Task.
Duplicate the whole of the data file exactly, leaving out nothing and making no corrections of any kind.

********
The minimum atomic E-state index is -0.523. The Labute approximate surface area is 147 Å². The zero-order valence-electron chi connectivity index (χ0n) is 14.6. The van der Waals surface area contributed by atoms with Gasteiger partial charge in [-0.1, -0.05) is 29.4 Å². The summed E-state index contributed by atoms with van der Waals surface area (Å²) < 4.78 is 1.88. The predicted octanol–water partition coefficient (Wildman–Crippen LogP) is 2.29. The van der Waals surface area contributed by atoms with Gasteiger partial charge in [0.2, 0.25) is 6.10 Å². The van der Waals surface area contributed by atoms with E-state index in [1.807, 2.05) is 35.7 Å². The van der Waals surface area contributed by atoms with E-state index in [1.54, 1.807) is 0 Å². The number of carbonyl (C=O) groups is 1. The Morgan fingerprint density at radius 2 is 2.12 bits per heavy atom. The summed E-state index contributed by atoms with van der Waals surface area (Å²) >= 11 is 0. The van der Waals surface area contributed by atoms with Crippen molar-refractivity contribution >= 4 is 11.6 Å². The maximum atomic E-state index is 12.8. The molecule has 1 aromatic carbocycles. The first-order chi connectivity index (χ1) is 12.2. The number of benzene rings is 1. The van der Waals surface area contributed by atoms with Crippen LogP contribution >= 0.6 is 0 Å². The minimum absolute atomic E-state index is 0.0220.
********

The minimum atomic E-state index is -0.523. The Labute approximate surface area is 147 Å². The zero-order valence-electron chi connectivity index (χ0n) is 14.6. The van der Waals surface area contributed by atoms with Gasteiger partial charge in [-0.1, -0.05) is 29.4 Å². The summed E-state index contributed by atoms with van der Waals surface area (Å²) < 4.78 is 1.88. The predicted octanol–water partition coefficient (Wildman–Crippen LogP) is 2.29. The van der Waals surface area contributed by atoms with Gasteiger partial charge in [0.2, 0.25) is 6.10 Å². The van der Waals surface area contributed by atoms with E-state index in [1.807, 2.05) is 35.7 Å². The van der Waals surface area contributed by atoms with E-state index in [1.54, 1.807) is 0 Å². The number of carbonyl (C=O) groups is 1. The Morgan fingerprint density at radius 2 is 2.12 bits per heavy atom. The summed E-state index contributed by atoms with van der Waals surface area (Å²) >= 11 is 0. The van der Waals surface area contributed by atoms with Crippen molar-refractivity contribution >= 4 is 11.6 Å². The maximum atomic E-state index is 12.8. The molecule has 1 aromatic carbocycles. The first-order chi connectivity index (χ1) is 12.2. The number of benzene rings is 1. The van der Waals surface area contributed by atoms with Crippen LogP contribution >= 0.6 is 0 Å². The minimum absolute atomic E-state index is 0.0220.